39. It is essential to any requester pursuing their right to information (where the public authority is not simply providing the information, but rather is directing the requester to a place where it may be obtained), that the requester has been provided with clear explanation about how and where to access that information, to be able to pursue that right effectively. To this end, the authority's duty to provide advice and assistance can be vital.

40. At section 9.5 in Part 2, the Section 60 Code states:

Where a public authority refuses a request on the grounds that the information is otherwise accessible, it must send the applicant a refusal notice which acknowledges that it holds the information and explains why the exemption at section 25(1) of FOISA (or exception at regulation 6(1)(b) of the EIRs) applies.

The authority should not assume that the applicant will know where and how the information can otherwise be obtained. If the information is already publicly available (e.g. on the authority's website) the authority should tell the applicant how to access it and provide adequate signposting, for example, providing direct links to online information. In all cases the authority should bear in mind its general duty to provide advice and assistance to applicants.

41. As discussed previously, in applying section 25(1) of FOISA to information which the Council claimed to be publicly available, the Council chose not to disclose the information to Company A. While the Commissioner has upheld the Council's decision to do so, the duty to provide advice and assistance stands alone and must be considered separately.

42. During the investigation, the Council was asked to explain what advice and assistance it had given to Company A to allow it to access the information requested. The Council submitted that it had advised Company A that the information was exempt from disclosure as it was otherwise available from TVJB upon payment of a fee of £50. It further submitted that, while it had informed Company A that valuation information could be searched online, it had not explicitly stated that the full Roll information was available online. The Council submitted that TVJB's publication scheme set out all ways to access the information.

43. In its initial response dated 19 June 2018, the Council informed Company A that much of the information was available "at/from" the SAA portal. It has been established, during the investigation, that while the information for individual properties can be viewed on this website, the data cannot be downloaded or printed in any meaningful list or dataset, and the number of search results returned is limited to 1,000. It is also clear, from the Council's submissions, that it did not check this.

44. While the Commissioner notes the Council's contention that it did not claim to have explicitly stated that full Roll information was available online in this way, he can understand that the Council's initial response may have led any reasonable person to believe the information could be obtained via the SAA portal in the format stipulated in the information request. In the Commissioner's view, the Council's response in this regard was confusing and misleading.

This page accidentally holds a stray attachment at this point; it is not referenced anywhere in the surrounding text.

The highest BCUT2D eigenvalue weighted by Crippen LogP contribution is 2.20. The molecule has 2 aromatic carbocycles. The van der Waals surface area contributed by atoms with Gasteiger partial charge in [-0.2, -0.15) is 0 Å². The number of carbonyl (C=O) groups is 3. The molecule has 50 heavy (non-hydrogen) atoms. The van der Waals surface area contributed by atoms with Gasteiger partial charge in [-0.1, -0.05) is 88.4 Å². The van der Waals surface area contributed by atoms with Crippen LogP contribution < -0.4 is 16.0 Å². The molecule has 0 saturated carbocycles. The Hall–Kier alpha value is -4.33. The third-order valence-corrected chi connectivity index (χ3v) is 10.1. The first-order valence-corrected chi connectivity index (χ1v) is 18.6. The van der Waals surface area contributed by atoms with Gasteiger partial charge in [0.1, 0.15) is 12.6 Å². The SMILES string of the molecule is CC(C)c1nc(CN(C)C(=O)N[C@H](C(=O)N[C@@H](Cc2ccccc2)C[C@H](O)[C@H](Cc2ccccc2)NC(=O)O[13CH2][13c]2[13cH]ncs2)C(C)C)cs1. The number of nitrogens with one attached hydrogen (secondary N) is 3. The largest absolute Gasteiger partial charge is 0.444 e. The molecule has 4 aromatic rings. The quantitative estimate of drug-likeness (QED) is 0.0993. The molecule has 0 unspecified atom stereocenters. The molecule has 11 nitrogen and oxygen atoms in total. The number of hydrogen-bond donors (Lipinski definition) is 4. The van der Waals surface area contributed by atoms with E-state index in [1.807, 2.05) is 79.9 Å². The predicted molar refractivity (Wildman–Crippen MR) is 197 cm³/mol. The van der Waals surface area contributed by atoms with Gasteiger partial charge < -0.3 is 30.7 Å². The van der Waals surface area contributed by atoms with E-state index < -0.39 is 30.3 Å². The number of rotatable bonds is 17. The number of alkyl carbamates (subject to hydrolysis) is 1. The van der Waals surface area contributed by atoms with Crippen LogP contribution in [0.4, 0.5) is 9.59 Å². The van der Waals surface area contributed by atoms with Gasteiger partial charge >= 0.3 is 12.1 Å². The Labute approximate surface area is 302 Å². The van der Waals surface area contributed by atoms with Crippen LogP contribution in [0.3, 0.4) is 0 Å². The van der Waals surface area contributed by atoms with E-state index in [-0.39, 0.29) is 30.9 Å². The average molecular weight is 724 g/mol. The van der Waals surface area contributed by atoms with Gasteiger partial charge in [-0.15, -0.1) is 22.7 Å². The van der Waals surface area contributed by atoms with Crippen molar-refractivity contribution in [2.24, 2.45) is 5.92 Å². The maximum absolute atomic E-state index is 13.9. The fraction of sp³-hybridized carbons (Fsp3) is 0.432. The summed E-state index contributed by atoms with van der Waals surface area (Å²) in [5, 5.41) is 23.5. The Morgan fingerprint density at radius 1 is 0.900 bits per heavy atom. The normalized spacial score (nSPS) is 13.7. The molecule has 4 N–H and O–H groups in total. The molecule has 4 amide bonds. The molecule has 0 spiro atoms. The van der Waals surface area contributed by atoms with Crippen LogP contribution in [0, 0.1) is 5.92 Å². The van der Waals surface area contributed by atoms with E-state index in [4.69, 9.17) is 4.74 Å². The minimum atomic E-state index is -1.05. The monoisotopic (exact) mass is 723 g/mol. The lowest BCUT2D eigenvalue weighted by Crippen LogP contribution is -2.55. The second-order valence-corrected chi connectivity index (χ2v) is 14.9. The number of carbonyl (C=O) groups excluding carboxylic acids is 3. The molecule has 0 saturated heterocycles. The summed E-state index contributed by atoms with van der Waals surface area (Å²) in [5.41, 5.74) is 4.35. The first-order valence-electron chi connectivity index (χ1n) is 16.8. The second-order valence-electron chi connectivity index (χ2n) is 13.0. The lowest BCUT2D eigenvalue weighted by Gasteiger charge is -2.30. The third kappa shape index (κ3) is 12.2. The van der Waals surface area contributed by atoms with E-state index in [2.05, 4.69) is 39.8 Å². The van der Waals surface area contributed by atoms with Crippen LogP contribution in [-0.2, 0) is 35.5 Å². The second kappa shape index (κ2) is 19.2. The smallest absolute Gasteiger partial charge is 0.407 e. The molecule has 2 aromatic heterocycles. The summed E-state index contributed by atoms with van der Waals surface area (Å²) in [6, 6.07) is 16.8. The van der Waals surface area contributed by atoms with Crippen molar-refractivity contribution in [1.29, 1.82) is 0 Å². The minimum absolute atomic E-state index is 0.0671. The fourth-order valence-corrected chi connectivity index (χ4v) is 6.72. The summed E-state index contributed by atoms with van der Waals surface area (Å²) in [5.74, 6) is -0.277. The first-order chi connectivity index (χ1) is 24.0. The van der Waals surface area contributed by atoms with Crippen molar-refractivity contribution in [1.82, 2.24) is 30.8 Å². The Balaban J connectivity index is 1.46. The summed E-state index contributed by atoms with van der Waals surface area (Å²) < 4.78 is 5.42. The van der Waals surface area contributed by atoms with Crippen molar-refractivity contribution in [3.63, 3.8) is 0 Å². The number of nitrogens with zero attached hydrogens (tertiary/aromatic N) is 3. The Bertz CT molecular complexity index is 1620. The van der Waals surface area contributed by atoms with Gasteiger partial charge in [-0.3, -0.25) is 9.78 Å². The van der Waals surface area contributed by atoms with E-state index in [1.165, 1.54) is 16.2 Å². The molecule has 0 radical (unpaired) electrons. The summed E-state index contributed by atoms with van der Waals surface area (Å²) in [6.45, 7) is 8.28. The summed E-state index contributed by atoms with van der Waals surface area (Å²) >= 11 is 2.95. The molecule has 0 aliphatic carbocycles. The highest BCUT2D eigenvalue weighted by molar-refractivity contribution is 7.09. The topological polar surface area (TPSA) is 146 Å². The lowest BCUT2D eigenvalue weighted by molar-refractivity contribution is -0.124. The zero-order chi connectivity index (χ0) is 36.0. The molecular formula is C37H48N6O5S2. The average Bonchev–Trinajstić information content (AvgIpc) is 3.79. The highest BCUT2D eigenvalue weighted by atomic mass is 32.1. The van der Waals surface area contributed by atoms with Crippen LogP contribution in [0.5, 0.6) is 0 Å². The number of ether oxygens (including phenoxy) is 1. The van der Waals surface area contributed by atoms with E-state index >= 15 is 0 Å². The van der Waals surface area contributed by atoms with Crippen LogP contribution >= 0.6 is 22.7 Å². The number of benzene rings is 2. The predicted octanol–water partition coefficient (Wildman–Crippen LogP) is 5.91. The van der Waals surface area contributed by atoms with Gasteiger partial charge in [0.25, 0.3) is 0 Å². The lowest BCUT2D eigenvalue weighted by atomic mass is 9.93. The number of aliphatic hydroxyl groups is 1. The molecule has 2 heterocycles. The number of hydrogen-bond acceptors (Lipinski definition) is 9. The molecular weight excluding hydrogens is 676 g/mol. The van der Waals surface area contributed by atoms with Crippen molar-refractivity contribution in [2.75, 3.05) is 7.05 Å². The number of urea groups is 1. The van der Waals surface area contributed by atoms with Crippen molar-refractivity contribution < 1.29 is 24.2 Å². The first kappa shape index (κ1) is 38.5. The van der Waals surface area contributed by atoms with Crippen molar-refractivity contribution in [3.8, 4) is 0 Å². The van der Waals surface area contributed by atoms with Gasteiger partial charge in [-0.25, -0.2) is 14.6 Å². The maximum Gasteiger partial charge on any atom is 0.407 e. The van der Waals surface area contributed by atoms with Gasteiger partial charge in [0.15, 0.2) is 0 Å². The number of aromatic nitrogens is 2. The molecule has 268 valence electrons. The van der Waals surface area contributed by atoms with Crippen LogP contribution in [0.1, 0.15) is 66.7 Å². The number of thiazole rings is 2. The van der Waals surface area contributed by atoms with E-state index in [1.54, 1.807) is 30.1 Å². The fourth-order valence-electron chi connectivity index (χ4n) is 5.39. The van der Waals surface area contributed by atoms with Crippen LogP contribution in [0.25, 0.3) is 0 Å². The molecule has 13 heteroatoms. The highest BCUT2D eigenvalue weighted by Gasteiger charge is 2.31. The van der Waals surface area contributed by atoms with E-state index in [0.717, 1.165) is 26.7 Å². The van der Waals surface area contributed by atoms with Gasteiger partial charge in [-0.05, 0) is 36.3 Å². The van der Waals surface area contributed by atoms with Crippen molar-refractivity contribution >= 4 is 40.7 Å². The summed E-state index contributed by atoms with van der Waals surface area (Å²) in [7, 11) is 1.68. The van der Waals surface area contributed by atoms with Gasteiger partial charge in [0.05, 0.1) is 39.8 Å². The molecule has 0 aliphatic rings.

45. The Commissioner notes that, in responding to Company A's request for review, the Council provided a link to the publication scheme via which the information could be obtained. In his view, however, the Council appears to have made no effort to clarify that the full Valuation Roll could not be obtained, in the format requested, via the SAA portal, as appears to have been suggested by the Council in its original response. Neither did it explain to Company A the nature of the service available the SAA portal, essentially an online search facility for individual property valuation information. Nor did it confirm that provision of the information, via TVJB's publication scheme, would incur a fee.

46. The Commissioner cannot accept, therefore, that the Council provided Company A with reasonable advice and assistance to enable it to locate the information it held, and which it considered exempt under section 25(1) of FOISA. Such advice as it did provide was insufficient to enable Company A to understand what information was available and where. In consequence, the Council failed to comply with section 15(1) of FOISA in this regard.

Handling issues

47. The following observations are not part of the Commissioner's findings on compliance with FOISA, but cover practice issues which he has identified during this investigation and about which he has concerns. He hopes these comments are helpful to all Scottish public authorities and requesters.

48. In the Council's response of 13 July 2018, the Council claimed it had already informed Company A, in an earlier response, that the information was not the Council's (and so it could not provide it). The relevant preceding correspondence (i.e. the Council's responses dated 19 and 29 June 2018) contains no such statement and the Commissioner considers the Council's response in this regard to be somewhat confusing and misleading. If it had made such a statement elsewhere, it should at least have identified precisely where that statement could be found.